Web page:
In Facebook CEO Sheryl Sandberg’s feminist manifesto ‘Lean In’, she spoke about something called ‘The Leadership Ambition Gap’ and how society discourages and internalises a lack of ambition in women. While ambition is often seen as a desirable trait in men, in women it is often read as threatening, aggressive and undesirable. Jazz/R&B singer 9m88 throws these conceptions out the window in this laidback track that just keeps on giving. A couple of simple beats with jazzy, reflective keys, Baba lays down a dynamic melody that starts slow, but continues to reach unexpected peaks even till the song ends. In equal parts optimistic with tones of steely determination, she sings openly and confidently about her drive, her doubts, most importantly, her ambition. It’s more than okay to be ambitious; it’s a prerequisite for a better future, and Baba is leading the way to it.
Ann Bai 白安 – Frida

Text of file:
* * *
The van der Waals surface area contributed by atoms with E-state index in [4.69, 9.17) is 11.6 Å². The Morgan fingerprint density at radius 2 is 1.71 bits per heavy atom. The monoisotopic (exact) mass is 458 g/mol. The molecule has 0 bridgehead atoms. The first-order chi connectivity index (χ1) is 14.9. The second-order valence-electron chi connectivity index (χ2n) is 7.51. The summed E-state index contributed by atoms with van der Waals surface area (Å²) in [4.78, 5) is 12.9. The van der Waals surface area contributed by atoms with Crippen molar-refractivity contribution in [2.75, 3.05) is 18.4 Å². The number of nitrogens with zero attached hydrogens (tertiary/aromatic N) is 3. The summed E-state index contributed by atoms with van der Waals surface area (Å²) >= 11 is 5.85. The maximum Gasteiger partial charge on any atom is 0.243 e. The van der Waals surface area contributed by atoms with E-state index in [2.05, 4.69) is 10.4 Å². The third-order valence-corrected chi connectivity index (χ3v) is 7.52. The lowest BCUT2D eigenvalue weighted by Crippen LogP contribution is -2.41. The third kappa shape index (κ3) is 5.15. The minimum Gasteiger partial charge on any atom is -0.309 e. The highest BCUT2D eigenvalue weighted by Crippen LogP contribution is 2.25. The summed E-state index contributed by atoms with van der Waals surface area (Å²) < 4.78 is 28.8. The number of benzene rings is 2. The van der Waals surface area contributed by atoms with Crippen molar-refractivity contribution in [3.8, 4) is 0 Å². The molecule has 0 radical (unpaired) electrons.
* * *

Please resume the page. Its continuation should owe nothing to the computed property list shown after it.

Inspired deeply by Mexican painter Frida Kahlo’s story, Taiwanese singer Ann Bai 白安 took a leap of faith, releasing her first English song dedicated to the feminist icon’s impact and unconventional philosophy. Against pensive, dissonant tinkling undercurrents with a constant tick-tocking that could represent the fragility of life, Bai sings: “Find a way/Find a place/You deserve the wings of life’s embrace/Find a way/Leave a trace/Find a way’ Using clever subtle phrases that simultaneously pay homage to Kahlo’s style of magic realism whilst telling her story, Bai’s airy vocals do this song justice; bringing with her a quiet, steady confidence. Music is a perfect medium for telling stories, and this is one story that marks an important milestone in the current scene. As one of few singers who has consistently embodied her message of self-discovery and freedom from societal conventions, Ann has certainly left a trace; at least for me.